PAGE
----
Call Them What They Wants
English speakers must simply accept the adoption of the singular they as a rejection of the gender binary, John McWhorter argued recently. “Pronouns change, just as we do.”
I admire John McWhorter’s great readiness to embrace changes in language as they happen, and am entertained by his antagonism to pointless grammatical rigors.
English has needed a generic third-person singular pronoun for a long time; they wouldn’t have been my first choice, but it appears to be here to stay, and I prefer having an imperfect solution to having no solution at all.
New York, N.Y.
I was hoping to see this author address the real problem I’ve been running into as I try to use they as a singular pronoun for my nonbinary child: that this is not just a grammar-rules problem; it’s a referential-symbol problem. Even though the author provides examples of how we use they as a singular pronoun, we’ve only ever used they as a singular pronoun when discussing a generic or unknown entity, to avoid saying he or she. Using they as a singular pronoun to actually attempt to refer to my child in regular conversation for the past two months has revealed that people get confused and begin to think I’m talking about both of my children. I wish we had a better gender-neutral solution.
Using they as singular creates more problems than it solves. A much simpler approach would be to institute the use of a “new” singular pronoun. I put “new” in quotation marks not because we have to create a new word, but to emphasize the newness of its acceptance; safe replacements have been proposed since at least the 1800s.
In The Handbook of Nonsexist Writing, the authors Casey Miller and Kate Swift catalog a number of proposed alternatives, each with its own charms: co, E (a nice echo of I), hesh (a mash-up of he and she), hir (a similar mash-up, this time of his and her), per (short for person), tey (suspiciously like they—but not), and thon (a compression of that one). An accepted singular pronoun would avoid problems of subject-verb agreement, help avoid pronoun-reference confusion, and be easier for fluent speakers to adopt.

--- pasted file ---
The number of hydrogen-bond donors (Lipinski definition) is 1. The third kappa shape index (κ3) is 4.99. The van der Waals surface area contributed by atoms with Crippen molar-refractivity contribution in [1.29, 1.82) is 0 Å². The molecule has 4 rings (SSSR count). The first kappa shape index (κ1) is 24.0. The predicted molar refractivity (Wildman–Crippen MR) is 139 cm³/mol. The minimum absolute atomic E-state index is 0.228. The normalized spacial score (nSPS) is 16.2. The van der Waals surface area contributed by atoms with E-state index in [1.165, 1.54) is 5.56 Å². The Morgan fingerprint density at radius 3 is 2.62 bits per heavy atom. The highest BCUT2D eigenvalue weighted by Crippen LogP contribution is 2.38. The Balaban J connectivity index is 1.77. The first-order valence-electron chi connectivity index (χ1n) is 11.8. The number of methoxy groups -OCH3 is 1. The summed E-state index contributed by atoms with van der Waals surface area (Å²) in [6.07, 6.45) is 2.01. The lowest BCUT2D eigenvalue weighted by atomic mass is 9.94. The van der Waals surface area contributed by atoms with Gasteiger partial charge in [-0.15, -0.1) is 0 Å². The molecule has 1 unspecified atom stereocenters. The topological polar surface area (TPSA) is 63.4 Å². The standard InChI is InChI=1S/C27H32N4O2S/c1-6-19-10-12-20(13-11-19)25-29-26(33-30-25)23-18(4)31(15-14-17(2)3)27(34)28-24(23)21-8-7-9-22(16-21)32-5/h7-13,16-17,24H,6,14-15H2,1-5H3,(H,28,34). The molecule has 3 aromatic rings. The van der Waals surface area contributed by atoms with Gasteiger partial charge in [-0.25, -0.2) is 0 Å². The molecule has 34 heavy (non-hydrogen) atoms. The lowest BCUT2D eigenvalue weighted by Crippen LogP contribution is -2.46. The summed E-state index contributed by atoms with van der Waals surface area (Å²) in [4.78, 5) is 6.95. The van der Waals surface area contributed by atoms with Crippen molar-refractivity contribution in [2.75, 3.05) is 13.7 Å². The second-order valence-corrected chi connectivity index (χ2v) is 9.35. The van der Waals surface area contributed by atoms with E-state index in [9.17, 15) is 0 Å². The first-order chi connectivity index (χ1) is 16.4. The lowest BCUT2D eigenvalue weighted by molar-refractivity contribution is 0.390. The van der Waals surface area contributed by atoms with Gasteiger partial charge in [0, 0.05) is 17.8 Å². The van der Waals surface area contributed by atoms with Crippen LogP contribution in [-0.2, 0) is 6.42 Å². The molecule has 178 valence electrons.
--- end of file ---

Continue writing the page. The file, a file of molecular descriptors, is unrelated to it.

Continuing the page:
Bowling Green, Ky.
Why not create a new word? The arguments presented here do not account for the fact that this is not simply a linguistic change but rather a change in paradigm regarding gender realities. Perhaps the movement will spur the development of a new dialect in American English. This would be preferable to the current efforts to co-opt the pronoun they, if only to avoid the sheer confusion that will result from the inconsistent use of a singular they.
I find the loss of the singular thou to be actually quite annoying. There are many times the lack of difference between you (singular) and you (plural) creates unnecessary confusion, and it is really an inefficiency in the language.
As an educator and a person who uses they/them pronouns, I am grateful for this article because it effectively uses history and linguistics to argue why people can—and should—put in the effort to incorporate they/them singular pronouns into their vocabulary.
I enjoyed reading John McWhorter’s essay on the current use of the word they as a singular form. I was reminded of the writer and retired journalist Robert MacNeil, who, in the documentary The Story of English, noted that our language is constantly evolving and that change in our use of language often “bubbles up from below.” We have a need to clarify, simplify, or even invent words, phrases, and word meanings out of a basic desire to communicate ideas effectively and efficiently—even if that means using the word they in singular form.
I like that about the English language. It is a living thing that bends and changes to accommodate our needs. The language serves us, yet we must be good stewards and critically assess these changes, as McWhorter has skillfully done with his essay.
John McWhorter replies:
As potentially useful as the introduction of brand-new pronouns to English can seem, there’s a reason that the attempts David LeNoir lists such as co and hesh never worked out. Pronouns, like numbers and the recitation of the alphabet, aren’t just ordinary words. They are too deeply seated in our brains for new ones to truly catch on—or at least, ones introduced suddenly and amidst controversy. Imagine someone, for example, heeding Anthony Chimiak’s thoroughly reasonable desire that English distinguish the singular and the plural in the second person, and proposing that we use a new ending in the second person singular, -el. So, you, my friend, walkel while you all walk. I’d like to know what you thinkel, Ted. No matter how sensible this seems, it would never take off, and that’s what happened to ideas like co, hesh, and thon. Roxanne Russell is onto something in that actually using they for specified persons can be confusing if context allows the possibility of supposing that the reference is to two or more people (and it often does). I personally imagine that he and she could survive when explicitness is desired. For example, Mandarin Chinese has a special “we” pronoun for when you want to refer specifically to yourself and the person you’re talking to, as opposed to yourself, that person, and other people, or yourself and other people.
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